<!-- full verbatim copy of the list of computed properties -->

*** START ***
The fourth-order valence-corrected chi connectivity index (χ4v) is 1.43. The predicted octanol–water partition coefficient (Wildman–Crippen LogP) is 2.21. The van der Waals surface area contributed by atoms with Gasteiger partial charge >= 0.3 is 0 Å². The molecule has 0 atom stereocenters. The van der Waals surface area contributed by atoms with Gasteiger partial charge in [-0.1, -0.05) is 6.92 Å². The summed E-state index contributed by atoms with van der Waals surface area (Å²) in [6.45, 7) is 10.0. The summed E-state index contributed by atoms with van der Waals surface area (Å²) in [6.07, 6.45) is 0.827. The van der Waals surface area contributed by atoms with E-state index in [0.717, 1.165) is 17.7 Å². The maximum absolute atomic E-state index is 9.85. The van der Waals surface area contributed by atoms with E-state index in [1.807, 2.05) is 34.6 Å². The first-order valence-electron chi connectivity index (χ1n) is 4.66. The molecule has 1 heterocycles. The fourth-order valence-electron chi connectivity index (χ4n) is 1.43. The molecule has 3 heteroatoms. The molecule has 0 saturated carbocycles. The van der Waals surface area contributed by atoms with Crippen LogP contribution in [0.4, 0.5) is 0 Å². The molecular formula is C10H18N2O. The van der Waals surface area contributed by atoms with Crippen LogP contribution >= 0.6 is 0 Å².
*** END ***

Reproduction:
The fourth-order valence-corrected chi connectivity index (χ4v) is 1.43. The predicted octanol–water partition coefficient (Wildman–Crippen LogP) is 2.21. The van der Waals surface area contributed by atoms with Gasteiger partial charge >= 0.3 is 0 Å². The molecule has 0 atom stereocenters. The van der Waals surface area contributed by atoms with Gasteiger partial charge in [-0.1, -0.05) is 6.92 Å². The summed E-state index contributed by atoms with van der Waals surface area (Å²) in [6.45, 7) is 10.0. The summed E-state index contributed by atoms with van der Waals surface area (Å²) in [6.07, 6.45) is 0.827. The van der Waals surface area contributed by atoms with E-state index in [0.717, 1.165) is 17.7 Å². The maximum absolute atomic E-state index is 9.85. The van der Waals surface area contributed by atoms with E-state index in [1.807, 2.05) is 34.6 Å². The first-order valence-electron chi connectivity index (χ1n) is 4.66. The molecule has 1 heterocycles. The fourth-order valence-electron chi connectivity index (χ4n) is 1.43. The molecule has 3 heteroatoms. The molecule has 0 saturated carbocycles. The van der Waals surface area contributed by atoms with Crippen LogP contribution in [0.4, 0.5) is 0 Å². The molecular formula is C10H18N2O. The van der Waals surface area contributed by atoms with Crippen LogP contribution >= 0.6 is 0 Å².